As industry begins to reopen across the state, life science companies turn their sights to expanding COVID-19 diagnostic and antibody testing options for the workplace.
Greenville-based lab Precision Genetics partnered with Prisma Health in early April to process the health care system’s COVID-19 tests within 24-hours of reaching the lab.
Now that this testing line is fully automated with the capacity to churn out about 1,000 samples in a matter of hours, the lab is developing plans for the next testing battleground with a high-throughput COVID-19 diagnostic program called “Precision Worker Safety” and a smartphone employee wellness app created by Questis that uses an RFID thermometer to report feverish temperatures to employers.
“Up here in Greenville, manufacturing is a huge, huge part of our economic situation, so we have to be able to provide employers some kind of assurance that their employees can come back to work without a rapid spread of the virus,” Nate Wilbourne, CEO and president of Precision Genetics said, adding that it is “naive” to think the state peaked in mid-April with so little testing.
He said Precision is working with several large self-insured manufacturing companies as well as poultry suppliers to develop a salvia-based testing strategy. Pending a state-supported grant that the lab applied for during the week of May 1, Precision will launch saliva-based testing within three weeks.
Other methods of testing face a waiting period before they can be implemented, while the app is several months away from release, he said.
“What we’ve developed is a combination approach to COVID-19 screening and an antibody test as it evolves, as the workforce is building up an immunity at the individual level, which reduces the spread over time,” he said. “Until there’s a vaccine or some type of therapy, that is the safest way to go about this.”
In late April, however, Wilbourne said current antibody tests led to a number of false positives and negatives.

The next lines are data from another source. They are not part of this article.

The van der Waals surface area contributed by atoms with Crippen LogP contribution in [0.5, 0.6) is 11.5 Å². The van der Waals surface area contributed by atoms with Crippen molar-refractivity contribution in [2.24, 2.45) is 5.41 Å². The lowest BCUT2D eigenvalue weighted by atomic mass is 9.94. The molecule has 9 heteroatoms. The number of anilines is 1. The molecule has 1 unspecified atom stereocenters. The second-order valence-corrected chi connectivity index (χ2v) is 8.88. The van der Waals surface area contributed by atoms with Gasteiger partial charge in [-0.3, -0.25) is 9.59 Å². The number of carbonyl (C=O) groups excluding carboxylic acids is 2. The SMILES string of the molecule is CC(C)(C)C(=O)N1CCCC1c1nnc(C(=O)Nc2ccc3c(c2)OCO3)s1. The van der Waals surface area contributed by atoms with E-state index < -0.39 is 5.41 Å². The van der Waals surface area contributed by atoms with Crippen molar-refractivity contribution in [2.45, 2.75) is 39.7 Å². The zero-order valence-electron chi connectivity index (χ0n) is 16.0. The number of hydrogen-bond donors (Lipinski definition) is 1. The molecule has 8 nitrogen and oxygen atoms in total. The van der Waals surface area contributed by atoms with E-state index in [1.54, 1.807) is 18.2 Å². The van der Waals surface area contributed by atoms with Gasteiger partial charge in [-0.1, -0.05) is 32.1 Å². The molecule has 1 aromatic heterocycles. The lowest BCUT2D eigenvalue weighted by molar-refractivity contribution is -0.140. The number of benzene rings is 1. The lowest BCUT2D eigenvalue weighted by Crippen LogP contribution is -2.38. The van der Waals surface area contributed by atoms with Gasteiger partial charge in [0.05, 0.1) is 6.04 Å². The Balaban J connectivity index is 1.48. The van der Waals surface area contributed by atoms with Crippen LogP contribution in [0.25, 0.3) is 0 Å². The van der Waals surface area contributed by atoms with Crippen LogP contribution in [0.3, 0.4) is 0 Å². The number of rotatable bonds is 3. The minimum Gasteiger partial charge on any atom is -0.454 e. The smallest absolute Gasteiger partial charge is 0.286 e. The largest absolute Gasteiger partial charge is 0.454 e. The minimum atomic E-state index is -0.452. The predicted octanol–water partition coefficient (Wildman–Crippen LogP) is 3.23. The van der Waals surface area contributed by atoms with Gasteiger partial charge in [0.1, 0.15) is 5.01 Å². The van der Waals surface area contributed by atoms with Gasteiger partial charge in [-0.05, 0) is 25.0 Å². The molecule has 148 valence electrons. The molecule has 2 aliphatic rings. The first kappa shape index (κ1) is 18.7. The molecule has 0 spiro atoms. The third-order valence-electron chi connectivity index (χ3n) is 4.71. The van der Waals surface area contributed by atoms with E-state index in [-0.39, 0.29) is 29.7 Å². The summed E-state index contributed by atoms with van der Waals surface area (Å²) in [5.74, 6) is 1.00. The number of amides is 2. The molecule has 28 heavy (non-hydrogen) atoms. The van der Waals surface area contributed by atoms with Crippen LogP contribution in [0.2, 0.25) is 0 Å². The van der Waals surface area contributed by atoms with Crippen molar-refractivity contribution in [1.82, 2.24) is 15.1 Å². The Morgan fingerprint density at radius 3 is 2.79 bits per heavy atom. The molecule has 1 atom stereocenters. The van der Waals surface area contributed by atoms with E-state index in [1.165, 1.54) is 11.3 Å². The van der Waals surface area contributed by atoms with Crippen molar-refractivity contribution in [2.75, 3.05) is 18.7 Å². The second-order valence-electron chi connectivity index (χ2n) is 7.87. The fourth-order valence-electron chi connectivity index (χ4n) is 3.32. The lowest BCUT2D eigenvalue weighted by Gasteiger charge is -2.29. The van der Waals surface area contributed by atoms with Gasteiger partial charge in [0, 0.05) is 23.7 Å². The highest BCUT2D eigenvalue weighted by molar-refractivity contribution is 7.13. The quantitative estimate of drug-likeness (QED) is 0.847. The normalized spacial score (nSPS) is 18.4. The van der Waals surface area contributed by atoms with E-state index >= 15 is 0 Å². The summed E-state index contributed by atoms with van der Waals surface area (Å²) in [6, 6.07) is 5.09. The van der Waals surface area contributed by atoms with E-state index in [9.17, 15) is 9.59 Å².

“Unfortunately, antibody testing is not very reliable today, as it sits,” he said. “There are still a lot of gaps in the science regarding the sensitivities and specifications. Right now, there are 50 proteins in the coronavirus. Right now, we (the health science community) are testing for multiple proteins, but there’s no way to guarantee which protein creates immunity.”
He also said antibody testing can only detect antibodies a few weeks after individuals have recovered from COVID-19 but noted that the work of professionals like Dr. John Wrangle, Precision’s chief medical officer and medical oncologist at the Medical University of South Carolina, are heading up research to broaden the window of antibody detection and accuracy of the tests.
Sam Konduros, CEO and president of SCBio, said the life sciences economic development network is working to support continued research and implementation of both diagnostic and antibody testing across the state.
“Even from the beginning, we were trying to present every approved and available COVID-19 test kit option we were aware of, and as you can imagine, we are moving heavily into the world of antibody testing now too,” he said. Our primary goal in representing the life sciences industry in the state is to have a very ecumenical approach of what resources are available that can help employers reopen as safely as possible if working remotely is not an option.”
One way SCBio hopes to open those options to employers is making test kits readily available to state industries through the COVID-19 Emergency Supply Collaborative that SCBio helped develop with the S.C. Manufacturers Extension Partnership, the S.C. Hospital Association and S.C. Department of Commerce.
Created in early April with the goal of bridging shortages in personal protective equipment and other critical needs goods to health care systems, Konduros said the online portal also welcomes purchases from businesses, especially manufacturers, in need of South Carolina-made masks, disinfectant, test kits or a host of other high-demand products.
On April 7, Konduros also noted that antibody testing tended to be a less reliable indicator than diagnostic testing at this point, but he sees potential for companies to use both, especially as antibody testing becomes more sophisticated and “herd immunity” builds.
“From a diagnostic standpoint, there doesn’t seem to be a substitution for PCR testing, which is going to be the one way to confirm a diagnosis for someone with COVID-19, either someone who is showing acute symptoms or has had clear exposure, or is working in an environment where an employer would simply need to know there is that issue,” he said.
On the other hand, Konduros is intrigued by the potential of workforce antibody testing as research moves forward, especially with tests used by Abbott Laboratories, that detect IgG antibodies that remain in the bloodstream for several weeks after an individual recovers from COVID-19. He said that as the state moves into summer, Abbott is planning to release large quantities of IgG tests that are at least 98% accurate.
“I certainly think the antibody tests are going to innovate and improve over time, and there’s going to be a lot more data to see how people are responding who have had COVID-19 and what kind of immunity is being developed. There are just so many variables right now,” Konduros said.